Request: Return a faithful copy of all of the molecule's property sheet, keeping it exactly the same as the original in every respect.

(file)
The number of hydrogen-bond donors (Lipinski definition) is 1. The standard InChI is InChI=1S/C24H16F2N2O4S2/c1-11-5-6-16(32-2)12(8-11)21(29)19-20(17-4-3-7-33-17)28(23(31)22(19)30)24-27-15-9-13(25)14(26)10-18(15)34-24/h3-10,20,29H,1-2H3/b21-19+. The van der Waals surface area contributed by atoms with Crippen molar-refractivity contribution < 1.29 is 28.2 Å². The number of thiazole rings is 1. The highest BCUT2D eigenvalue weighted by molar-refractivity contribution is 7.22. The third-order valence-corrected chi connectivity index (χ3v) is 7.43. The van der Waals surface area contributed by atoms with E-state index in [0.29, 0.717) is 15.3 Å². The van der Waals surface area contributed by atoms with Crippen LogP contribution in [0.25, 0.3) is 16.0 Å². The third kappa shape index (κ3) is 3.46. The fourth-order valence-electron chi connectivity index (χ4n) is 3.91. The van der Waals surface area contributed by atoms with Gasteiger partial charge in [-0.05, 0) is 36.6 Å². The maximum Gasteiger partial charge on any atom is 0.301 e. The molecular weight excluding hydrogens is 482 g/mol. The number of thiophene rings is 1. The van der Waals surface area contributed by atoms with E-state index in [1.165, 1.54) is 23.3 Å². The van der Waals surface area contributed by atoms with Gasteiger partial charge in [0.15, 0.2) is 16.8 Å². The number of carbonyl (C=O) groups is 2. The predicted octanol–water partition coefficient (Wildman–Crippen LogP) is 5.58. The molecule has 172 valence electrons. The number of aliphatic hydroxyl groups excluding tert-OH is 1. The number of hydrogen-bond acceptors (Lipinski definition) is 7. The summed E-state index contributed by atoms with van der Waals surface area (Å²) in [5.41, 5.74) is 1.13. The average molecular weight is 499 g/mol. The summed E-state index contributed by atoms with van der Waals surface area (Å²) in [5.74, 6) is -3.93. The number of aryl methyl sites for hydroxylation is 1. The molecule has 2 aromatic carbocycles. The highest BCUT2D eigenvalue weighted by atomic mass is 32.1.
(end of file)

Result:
The number of hydrogen-bond donors (Lipinski definition) is 1. The standard InChI is InChI=1S/C24H16F2N2O4S2/c1-11-5-6-16(32-2)12(8-11)21(29)19-20(17-4-3-7-33-17)28(23(31)22(19)30)24-27-15-9-13(25)14(26)10-18(15)34-24/h3-10,20,29H,1-2H3/b21-19+. The van der Waals surface area contributed by atoms with Crippen molar-refractivity contribution < 1.29 is 28.2 Å². The number of thiazole rings is 1. The highest BCUT2D eigenvalue weighted by molar-refractivity contribution is 7.22. The third-order valence-corrected chi connectivity index (χ3v) is 7.43. The van der Waals surface area contributed by atoms with E-state index in [0.29, 0.717) is 15.3 Å². The van der Waals surface area contributed by atoms with Crippen LogP contribution in [0.25, 0.3) is 16.0 Å². The third kappa shape index (κ3) is 3.46. The fourth-order valence-electron chi connectivity index (χ4n) is 3.91. The van der Waals surface area contributed by atoms with Gasteiger partial charge in [-0.05, 0) is 36.6 Å². The maximum Gasteiger partial charge on any atom is 0.301 e. The molecular weight excluding hydrogens is 482 g/mol. The number of thiophene rings is 1. The van der Waals surface area contributed by atoms with E-state index in [1.165, 1.54) is 23.3 Å². The van der Waals surface area contributed by atoms with Gasteiger partial charge in [0.15, 0.2) is 16.8 Å². The number of carbonyl (C=O) groups is 2. The predicted octanol–water partition coefficient (Wildman–Crippen LogP) is 5.58. The molecule has 172 valence electrons. The number of aliphatic hydroxyl groups excluding tert-OH is 1. The number of hydrogen-bond acceptors (Lipinski definition) is 7. The summed E-state index contributed by atoms with van der Waals surface area (Å²) in [5.41, 5.74) is 1.13. The average molecular weight is 499 g/mol. The summed E-state index contributed by atoms with van der Waals surface area (Å²) in [5.74, 6) is -3.93. The number of aryl methyl sites for hydroxylation is 1. The molecule has 2 aromatic carbocycles. The highest BCUT2D eigenvalue weighted by atomic mass is 32.1.